Neither The Great Escape or Hogan's Heroes, The Secret War of Harry Frigg is quite a bizarre Paul Newman vehicle for Universal in between his Oscar-nominated turn in Cool Hand Luke for Warner and Butch Cassidy and the Sundance Kid for Fox. A miscast Newman not only seems too smart to blunder into the situations of his character as such, what little we know of him from the exposition and his introductory scenes does not really ring true but he also seems as out of his element as the character in the light comic tone in contrast to the supporting cast (which also includes The Graduate's Buck Henry and episodic television character actors Horst Ebersberg, Johnny Haymer, and Fabrizio Mioni). The romantic relationship is obligatory, and the much of Harry's character development is addressed through dialogue rather than scenes (including Francesca's charge that he wants the title without the responsibility). Once they have been taken by the Germans, the tone shifts towards the sinister briefly, but the escape does generate some excitement. One would not be surprised if this project penned by writing partners Peter Stone (Charade) and Frank Tarloff (Father Goose) and directed by a jobbing Jack Smight (The Illustrated Man) had been making the rounds with other considerations before Newman.


Released theatrically by Universal and on VHS in the early eighties by MCA, The Secret War of Harry Frigg was long in coming to the digital format with Universal's Vault Series DVD-R in 2011. The film made is Blu-ray bow in France in 2017, and it along with Kino Lorber's 1080p24 MPEG-4 AVC 2.35:1 widescreen Blu-ray are likely derived from the same HD master struck for the DVD edition. Universal's usage of the 2-perf Techniscope process in the sixties did result in pictures that often looked poorer than both their Panavision equivalents or even European Techniscope productions with the cinematography of the great Russell Metty (Spartacus) only truly imaginative in the gel-lit secret passage sequences - and this film is no exception with occasional pop in saturated colors including Koscina's costumes while bright exteriors have a muted look and the night exteriors fare best in medium shots and close-ups (including some studio inserts).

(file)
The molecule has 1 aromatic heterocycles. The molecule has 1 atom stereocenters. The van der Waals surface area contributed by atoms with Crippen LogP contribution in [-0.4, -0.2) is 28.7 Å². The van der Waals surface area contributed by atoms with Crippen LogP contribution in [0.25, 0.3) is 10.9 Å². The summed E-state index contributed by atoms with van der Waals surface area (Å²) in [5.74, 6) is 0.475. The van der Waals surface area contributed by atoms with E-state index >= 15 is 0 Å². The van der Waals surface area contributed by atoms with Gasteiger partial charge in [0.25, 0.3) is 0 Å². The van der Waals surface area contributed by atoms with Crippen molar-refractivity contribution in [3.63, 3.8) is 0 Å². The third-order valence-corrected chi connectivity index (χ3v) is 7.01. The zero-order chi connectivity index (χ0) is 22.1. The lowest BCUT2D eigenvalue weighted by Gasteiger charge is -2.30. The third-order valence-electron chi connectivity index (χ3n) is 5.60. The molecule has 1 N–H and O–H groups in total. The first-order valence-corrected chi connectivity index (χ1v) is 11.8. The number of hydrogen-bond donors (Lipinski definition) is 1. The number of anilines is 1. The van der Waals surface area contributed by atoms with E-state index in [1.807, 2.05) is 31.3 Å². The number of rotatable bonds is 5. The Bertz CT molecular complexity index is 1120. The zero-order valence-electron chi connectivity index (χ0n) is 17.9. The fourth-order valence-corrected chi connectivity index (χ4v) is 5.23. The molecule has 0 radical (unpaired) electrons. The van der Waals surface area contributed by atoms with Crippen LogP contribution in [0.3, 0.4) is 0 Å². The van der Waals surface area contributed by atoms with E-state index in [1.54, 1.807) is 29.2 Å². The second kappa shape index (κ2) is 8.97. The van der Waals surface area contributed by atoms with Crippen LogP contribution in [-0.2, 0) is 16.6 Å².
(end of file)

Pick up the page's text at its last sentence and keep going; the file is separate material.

The sole audio track is a DTS-HD Master Audio 2.0 mono mix which gets the job done, sounding clean enough to differentiate the crispness of the live sound with a couple post-synched bits (offscreen and from behind), and the music score by Carlo Rustichelli (Blood and Black Lace) supportive but unspectacular (and an odd choice since the Italian-set film was shot entirely in California). Optional English SDH subtitles are included.


Besides the film's theatrical trailer (1:10) and trailers for five other releases, the disc includes a new audio commentary by film historian/filmmaker Daniel Kremer and film historian/biographer Nat Segaloff who cite the film as a transitional film in Newman's career towards more diverse and daring projects, the difficulty of marketing the film with multiple titles (it was initially announced as "Meanwhile, Far From the Front"), Smight's directoial career, and how the ribald-sounding title might have been the reason for the erroneous R-rating on the VHS box. They also discuss the film in the context of the late sixties and the counterculture attitude towards the war and war pictures.


The Secret War of Harry Frigg is an odd Paul Newman vehicle that could only have come at a transitional point in his career.